On September 26, 2018, the Centre for Information Policy Leadership (“CIPL”) at Hunton Andrews Kurth LLP submitted formal comments to the Indian Ministry of Electronics and Information Technology on the draft Indian Data Protection Bill 2018 (“Draft Bill”). Continue Reading CIPL Submits Comments on Draft Indian Data Protection Bill

On September 26, 2018, the U.S. Department of Commerce’s National Telecommunications and Information Administration (“NTIA”) announced that it is seeking public comments on a proposed approach to advancing consumer privacy. The approach is divided into two parts: (1) a set of desired user-centric privacy outcomes of organizational practices, including transparency, control, reasonable minimization (of data collection, storage length, use and sharing), security, access and correction, risk management and accountability; and (2) a set of high-level goals that describe the outlines of the ecosystem that should be created to provide those protections, including harmonizing the regulatory landscape, balancing legal clarity and the flexibility to innovate, ensuring comprehensive application, employing a risk and outcome-based approach, creating mechanisms for interoperability with international norms and frameworks, incentivizing privacy research, ensuring that the Federal Trade Commission has the resources and authority to enforce, and ensuring scalability. Continue Reading NTIA Seeks Public Comment on Approach to Consumer Privacy with an Eye Toward Building Better Privacy Protections

On September 26, 2018, the U.S. Senate Committee on Commerce, Science, and Transportation convened a hearing on Examining Consumer Privacy Protections with representatives of major technology and communications firms to discuss approaches to protecting consumer privacy, how the U.S. might craft a federal privacy law, and companies’ experiences in implementing the EU General Data Protection Regulation (“GDPR”) and the California Consumer Privacy Act (“CCPA”). Continue Reading Senate Commerce Committee Holds Hearing on Examining Consumer Privacy Protections

On September 26, 2018, Uber Technologies Inc. (“Uber”) agreed to a settlement (the “Settlement”) with all 50 U.S. state attorneys general (the “Attorneys General”) in connection with a 2016 data breach affecting the personal information (including driver’s license numbers) of approximately 607,000 Uber drivers nationwide, as well as approximately 57 million consumers’ email addresses and phone numbers. The Attorneys General alleged that after Uber learned of the breach, which occurred in November 2016, the company paid intruders a $100,000 ransom to delete the data. The Attorneys General alleged that Uber failed to promptly notify affected individuals of the incident, as required under various state laws, instead notifying affected customers and drivers of the breach one year later in November 2017.  Continue Reading Uber Settles with 50 State Attorneys General for $148 Million In Connection with 2016 Data Breach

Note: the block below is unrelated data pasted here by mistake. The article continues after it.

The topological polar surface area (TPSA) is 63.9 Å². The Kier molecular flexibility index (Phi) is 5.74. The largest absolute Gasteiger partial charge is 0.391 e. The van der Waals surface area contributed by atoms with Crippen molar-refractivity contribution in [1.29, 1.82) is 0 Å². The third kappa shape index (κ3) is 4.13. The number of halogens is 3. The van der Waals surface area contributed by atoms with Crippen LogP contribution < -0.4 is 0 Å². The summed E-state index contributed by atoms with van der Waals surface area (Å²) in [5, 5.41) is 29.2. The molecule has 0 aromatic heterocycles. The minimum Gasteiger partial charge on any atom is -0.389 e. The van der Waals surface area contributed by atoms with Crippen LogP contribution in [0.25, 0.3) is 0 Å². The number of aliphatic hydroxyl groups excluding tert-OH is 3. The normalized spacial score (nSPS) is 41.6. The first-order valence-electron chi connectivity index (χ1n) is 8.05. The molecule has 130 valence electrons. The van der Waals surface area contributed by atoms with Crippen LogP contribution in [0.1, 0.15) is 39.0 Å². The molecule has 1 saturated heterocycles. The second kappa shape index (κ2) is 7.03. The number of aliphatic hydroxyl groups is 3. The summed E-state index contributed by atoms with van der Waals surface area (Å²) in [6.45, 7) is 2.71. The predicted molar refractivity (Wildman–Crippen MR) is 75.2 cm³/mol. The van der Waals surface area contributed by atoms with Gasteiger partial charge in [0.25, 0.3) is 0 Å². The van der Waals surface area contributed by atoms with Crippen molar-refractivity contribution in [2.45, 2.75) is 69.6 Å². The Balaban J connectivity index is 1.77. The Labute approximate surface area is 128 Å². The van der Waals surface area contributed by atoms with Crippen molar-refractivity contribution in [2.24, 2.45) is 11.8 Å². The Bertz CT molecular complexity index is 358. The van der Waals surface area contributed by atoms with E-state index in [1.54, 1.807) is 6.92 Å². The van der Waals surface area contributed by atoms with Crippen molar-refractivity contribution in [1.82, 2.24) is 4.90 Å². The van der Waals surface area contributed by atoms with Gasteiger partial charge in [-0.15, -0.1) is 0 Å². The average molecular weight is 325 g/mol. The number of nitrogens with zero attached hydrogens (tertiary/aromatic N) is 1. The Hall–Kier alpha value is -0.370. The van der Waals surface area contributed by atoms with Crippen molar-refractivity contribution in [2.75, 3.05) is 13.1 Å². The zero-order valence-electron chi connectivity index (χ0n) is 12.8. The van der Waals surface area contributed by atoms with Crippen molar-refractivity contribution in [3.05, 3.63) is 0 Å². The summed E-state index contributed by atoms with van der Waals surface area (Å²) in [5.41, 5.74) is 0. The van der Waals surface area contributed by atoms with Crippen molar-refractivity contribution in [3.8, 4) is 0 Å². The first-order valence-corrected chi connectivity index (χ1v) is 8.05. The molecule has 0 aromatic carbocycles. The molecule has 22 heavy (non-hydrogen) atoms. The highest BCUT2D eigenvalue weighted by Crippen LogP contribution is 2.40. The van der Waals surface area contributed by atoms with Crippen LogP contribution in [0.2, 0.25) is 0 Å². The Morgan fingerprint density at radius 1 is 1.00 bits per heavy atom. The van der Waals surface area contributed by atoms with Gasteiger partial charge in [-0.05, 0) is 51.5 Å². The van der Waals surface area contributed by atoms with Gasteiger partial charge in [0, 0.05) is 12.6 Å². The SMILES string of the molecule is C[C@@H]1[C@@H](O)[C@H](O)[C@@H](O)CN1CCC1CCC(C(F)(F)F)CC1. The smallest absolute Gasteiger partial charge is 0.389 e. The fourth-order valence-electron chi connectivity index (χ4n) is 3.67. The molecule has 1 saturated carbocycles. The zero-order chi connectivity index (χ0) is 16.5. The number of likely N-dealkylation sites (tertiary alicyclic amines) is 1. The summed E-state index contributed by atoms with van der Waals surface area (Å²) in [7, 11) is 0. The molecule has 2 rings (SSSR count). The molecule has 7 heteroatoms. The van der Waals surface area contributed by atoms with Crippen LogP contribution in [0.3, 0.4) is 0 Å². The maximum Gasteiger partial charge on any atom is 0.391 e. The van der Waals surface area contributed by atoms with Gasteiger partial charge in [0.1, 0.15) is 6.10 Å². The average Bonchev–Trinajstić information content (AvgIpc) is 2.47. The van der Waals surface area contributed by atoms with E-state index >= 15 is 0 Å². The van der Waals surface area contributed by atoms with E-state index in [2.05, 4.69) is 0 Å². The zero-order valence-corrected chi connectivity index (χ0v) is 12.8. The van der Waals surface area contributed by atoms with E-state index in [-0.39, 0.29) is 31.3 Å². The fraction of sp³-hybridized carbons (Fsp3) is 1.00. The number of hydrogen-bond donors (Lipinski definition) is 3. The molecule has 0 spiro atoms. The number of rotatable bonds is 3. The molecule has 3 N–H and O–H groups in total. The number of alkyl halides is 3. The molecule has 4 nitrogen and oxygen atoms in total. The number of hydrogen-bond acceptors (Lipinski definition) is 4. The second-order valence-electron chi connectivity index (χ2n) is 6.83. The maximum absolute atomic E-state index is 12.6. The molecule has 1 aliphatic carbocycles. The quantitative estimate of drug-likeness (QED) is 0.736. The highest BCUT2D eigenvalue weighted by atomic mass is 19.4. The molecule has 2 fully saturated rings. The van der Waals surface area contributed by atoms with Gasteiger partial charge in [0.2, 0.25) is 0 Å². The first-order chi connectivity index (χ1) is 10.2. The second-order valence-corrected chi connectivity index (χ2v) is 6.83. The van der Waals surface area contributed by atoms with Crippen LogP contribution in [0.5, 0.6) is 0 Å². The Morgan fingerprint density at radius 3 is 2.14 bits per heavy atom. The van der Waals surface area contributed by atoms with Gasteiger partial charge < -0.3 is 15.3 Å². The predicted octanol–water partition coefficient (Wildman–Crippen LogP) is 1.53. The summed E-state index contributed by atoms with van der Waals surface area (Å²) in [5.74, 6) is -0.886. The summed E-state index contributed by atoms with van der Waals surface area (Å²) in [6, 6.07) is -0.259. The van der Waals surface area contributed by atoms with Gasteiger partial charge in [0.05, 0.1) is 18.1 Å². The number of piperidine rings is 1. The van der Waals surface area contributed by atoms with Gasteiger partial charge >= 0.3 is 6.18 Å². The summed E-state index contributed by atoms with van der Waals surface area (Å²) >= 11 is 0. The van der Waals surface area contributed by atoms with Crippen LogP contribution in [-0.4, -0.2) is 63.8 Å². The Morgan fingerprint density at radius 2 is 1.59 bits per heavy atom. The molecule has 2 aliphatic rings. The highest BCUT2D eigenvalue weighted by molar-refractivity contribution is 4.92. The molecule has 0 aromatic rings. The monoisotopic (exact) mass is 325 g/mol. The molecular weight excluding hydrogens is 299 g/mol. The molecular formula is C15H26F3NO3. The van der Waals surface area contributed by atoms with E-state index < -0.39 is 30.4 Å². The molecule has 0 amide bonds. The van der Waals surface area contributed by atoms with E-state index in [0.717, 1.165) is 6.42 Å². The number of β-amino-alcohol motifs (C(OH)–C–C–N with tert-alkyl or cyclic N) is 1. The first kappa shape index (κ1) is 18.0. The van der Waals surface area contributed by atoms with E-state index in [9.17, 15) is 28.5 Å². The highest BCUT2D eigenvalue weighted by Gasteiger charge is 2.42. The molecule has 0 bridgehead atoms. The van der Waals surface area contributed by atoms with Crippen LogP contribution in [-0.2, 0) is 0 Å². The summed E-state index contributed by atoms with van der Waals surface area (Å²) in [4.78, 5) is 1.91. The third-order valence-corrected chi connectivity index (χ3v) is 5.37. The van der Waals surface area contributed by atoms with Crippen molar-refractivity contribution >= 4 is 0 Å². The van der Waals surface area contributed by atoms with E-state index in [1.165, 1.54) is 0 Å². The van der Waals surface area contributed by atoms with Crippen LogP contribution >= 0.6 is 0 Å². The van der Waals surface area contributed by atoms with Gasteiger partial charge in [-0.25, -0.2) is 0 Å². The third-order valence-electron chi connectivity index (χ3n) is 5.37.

On September 25, 2018, the French Data Protection Authority (the “CNIL”) published the first results of its factual assessment of the implementation of the EU General Data Protection Regulation (GDPR) in France and in Europe. When making this assessment, the CNIL first recalled the current status of the French legal framework, and provided key figures on the implementation of the GDPR from the perspective of privacy experts, private individuals and EU supervisory authorities. The CNIL then announced that it will adopt new GDPR tools in the near future. Read the full factual assessment (in French). Continue Reading CNIL Publishes Initial Assessment of GDPR Implementation